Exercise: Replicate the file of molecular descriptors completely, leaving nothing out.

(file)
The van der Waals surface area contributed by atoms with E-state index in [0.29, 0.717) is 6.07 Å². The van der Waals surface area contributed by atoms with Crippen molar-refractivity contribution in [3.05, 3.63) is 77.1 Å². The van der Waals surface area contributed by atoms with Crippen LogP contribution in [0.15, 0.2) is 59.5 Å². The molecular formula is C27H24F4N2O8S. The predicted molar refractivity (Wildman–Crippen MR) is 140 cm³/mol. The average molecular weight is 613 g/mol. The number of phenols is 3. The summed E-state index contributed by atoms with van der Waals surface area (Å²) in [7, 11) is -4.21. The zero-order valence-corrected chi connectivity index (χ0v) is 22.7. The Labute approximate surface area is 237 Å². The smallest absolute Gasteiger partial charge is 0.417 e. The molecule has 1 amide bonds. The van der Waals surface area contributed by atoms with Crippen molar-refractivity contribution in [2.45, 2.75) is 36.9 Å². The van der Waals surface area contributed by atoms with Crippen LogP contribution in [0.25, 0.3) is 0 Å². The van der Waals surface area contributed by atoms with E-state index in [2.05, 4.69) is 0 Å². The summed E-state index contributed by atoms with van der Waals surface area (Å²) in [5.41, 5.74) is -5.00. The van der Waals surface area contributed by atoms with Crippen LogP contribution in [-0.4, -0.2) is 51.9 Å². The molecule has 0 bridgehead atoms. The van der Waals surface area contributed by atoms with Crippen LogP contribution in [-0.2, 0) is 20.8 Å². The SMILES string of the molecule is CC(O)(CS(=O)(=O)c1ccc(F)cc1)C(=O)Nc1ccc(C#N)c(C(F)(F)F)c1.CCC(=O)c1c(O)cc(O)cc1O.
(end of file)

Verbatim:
The van der Waals surface area contributed by atoms with E-state index in [0.29, 0.717) is 6.07 Å². The van der Waals surface area contributed by atoms with Crippen molar-refractivity contribution in [3.05, 3.63) is 77.1 Å². The van der Waals surface area contributed by atoms with Crippen LogP contribution in [0.15, 0.2) is 59.5 Å². The molecular formula is C27H24F4N2O8S. The predicted molar refractivity (Wildman–Crippen MR) is 140 cm³/mol. The average molecular weight is 613 g/mol. The number of phenols is 3. The summed E-state index contributed by atoms with van der Waals surface area (Å²) in [7, 11) is -4.21. The zero-order valence-corrected chi connectivity index (χ0v) is 22.7. The Labute approximate surface area is 237 Å². The smallest absolute Gasteiger partial charge is 0.417 e. The molecule has 1 amide bonds. The van der Waals surface area contributed by atoms with Crippen molar-refractivity contribution in [2.45, 2.75) is 36.9 Å². The van der Waals surface area contributed by atoms with Crippen LogP contribution in [0.25, 0.3) is 0 Å². The van der Waals surface area contributed by atoms with E-state index in [2.05, 4.69) is 0 Å². The summed E-state index contributed by atoms with van der Waals surface area (Å²) in [5.41, 5.74) is -5.00. The van der Waals surface area contributed by atoms with Crippen LogP contribution in [-0.4, -0.2) is 51.9 Å². The molecule has 0 bridgehead atoms. The van der Waals surface area contributed by atoms with Crippen LogP contribution in [-0.2, 0) is 20.8 Å². The SMILES string of the molecule is CC(O)(CS(=O)(=O)c1ccc(F)cc1)C(=O)Nc1ccc(C#N)c(C(F)(F)F)c1.CCC(=O)c1c(O)cc(O)cc1O.